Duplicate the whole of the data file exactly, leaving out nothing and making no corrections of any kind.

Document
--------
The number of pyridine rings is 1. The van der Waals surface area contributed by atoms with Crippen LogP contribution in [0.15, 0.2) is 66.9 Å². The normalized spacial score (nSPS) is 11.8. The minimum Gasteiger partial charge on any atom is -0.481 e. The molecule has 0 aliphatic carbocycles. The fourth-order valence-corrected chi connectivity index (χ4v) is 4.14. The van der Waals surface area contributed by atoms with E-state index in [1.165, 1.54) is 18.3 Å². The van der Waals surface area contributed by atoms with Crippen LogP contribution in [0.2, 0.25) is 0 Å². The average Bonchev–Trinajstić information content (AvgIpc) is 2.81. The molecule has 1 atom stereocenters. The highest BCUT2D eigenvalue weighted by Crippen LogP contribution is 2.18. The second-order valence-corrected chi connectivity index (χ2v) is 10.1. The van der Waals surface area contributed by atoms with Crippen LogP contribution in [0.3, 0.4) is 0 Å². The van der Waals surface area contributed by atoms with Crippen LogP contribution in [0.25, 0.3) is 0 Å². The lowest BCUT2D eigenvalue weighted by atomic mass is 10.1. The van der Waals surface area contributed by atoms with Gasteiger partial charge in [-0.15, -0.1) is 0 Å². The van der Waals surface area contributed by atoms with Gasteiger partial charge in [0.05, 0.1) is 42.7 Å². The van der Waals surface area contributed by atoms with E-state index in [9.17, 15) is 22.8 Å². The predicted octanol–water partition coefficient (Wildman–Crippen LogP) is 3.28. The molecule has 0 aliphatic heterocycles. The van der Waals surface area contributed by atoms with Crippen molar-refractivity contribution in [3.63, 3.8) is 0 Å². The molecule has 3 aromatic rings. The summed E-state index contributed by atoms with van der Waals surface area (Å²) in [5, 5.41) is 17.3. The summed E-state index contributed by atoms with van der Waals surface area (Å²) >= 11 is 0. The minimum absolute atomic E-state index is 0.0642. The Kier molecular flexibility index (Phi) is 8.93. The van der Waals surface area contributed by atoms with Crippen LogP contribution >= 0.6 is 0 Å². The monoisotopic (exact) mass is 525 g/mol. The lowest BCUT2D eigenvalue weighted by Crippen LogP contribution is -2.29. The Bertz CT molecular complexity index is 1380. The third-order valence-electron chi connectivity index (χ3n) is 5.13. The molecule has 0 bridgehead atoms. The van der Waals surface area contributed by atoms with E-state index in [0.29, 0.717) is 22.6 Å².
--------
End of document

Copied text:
The number of pyridine rings is 1. The van der Waals surface area contributed by atoms with Crippen LogP contribution in [0.15, 0.2) is 66.9 Å². The normalized spacial score (nSPS) is 11.8. The minimum Gasteiger partial charge on any atom is -0.481 e. The molecule has 0 aliphatic carbocycles. The fourth-order valence-corrected chi connectivity index (χ4v) is 4.14. The van der Waals surface area contributed by atoms with E-state index in [1.165, 1.54) is 18.3 Å². The van der Waals surface area contributed by atoms with Crippen LogP contribution in [0.2, 0.25) is 0 Å². The average Bonchev–Trinajstić information content (AvgIpc) is 2.81. The molecule has 1 atom stereocenters. The highest BCUT2D eigenvalue weighted by Crippen LogP contribution is 2.18. The second-order valence-corrected chi connectivity index (χ2v) is 10.1. The van der Waals surface area contributed by atoms with Crippen LogP contribution in [0.3, 0.4) is 0 Å². The van der Waals surface area contributed by atoms with Crippen LogP contribution in [0.25, 0.3) is 0 Å². The lowest BCUT2D eigenvalue weighted by atomic mass is 10.1. The van der Waals surface area contributed by atoms with Gasteiger partial charge in [-0.15, -0.1) is 0 Å². The van der Waals surface area contributed by atoms with Gasteiger partial charge in [0.05, 0.1) is 42.7 Å². The van der Waals surface area contributed by atoms with E-state index in [9.17, 15) is 22.8 Å². The predicted octanol–water partition coefficient (Wildman–Crippen LogP) is 3.28. The molecule has 0 aliphatic heterocycles. The van der Waals surface area contributed by atoms with Crippen molar-refractivity contribution in [3.63, 3.8) is 0 Å². The molecule has 3 aromatic rings. The summed E-state index contributed by atoms with van der Waals surface area (Å²) in [5, 5.41) is 17.3. The summed E-state index contributed by atoms with van der Waals surface area (Å²) >= 11 is 0. The minimum absolute atomic E-state index is 0.0642. The Kier molecular flexibility index (Phi) is 8.93. The van der Waals surface area contributed by atoms with Crippen LogP contribution >= 0.6 is 0 Å². The monoisotopic (exact) mass is 525 g/mol. The lowest BCUT2D eigenvalue weighted by Crippen LogP contribution is -2.29. The Bertz CT molecular complexity index is 1380. The third-order valence-electron chi connectivity index (χ3n) is 5.13. The molecule has 0 bridgehead atoms. The van der Waals surface area contributed by atoms with E-state index in [0.29, 0.717) is 22.6 Å².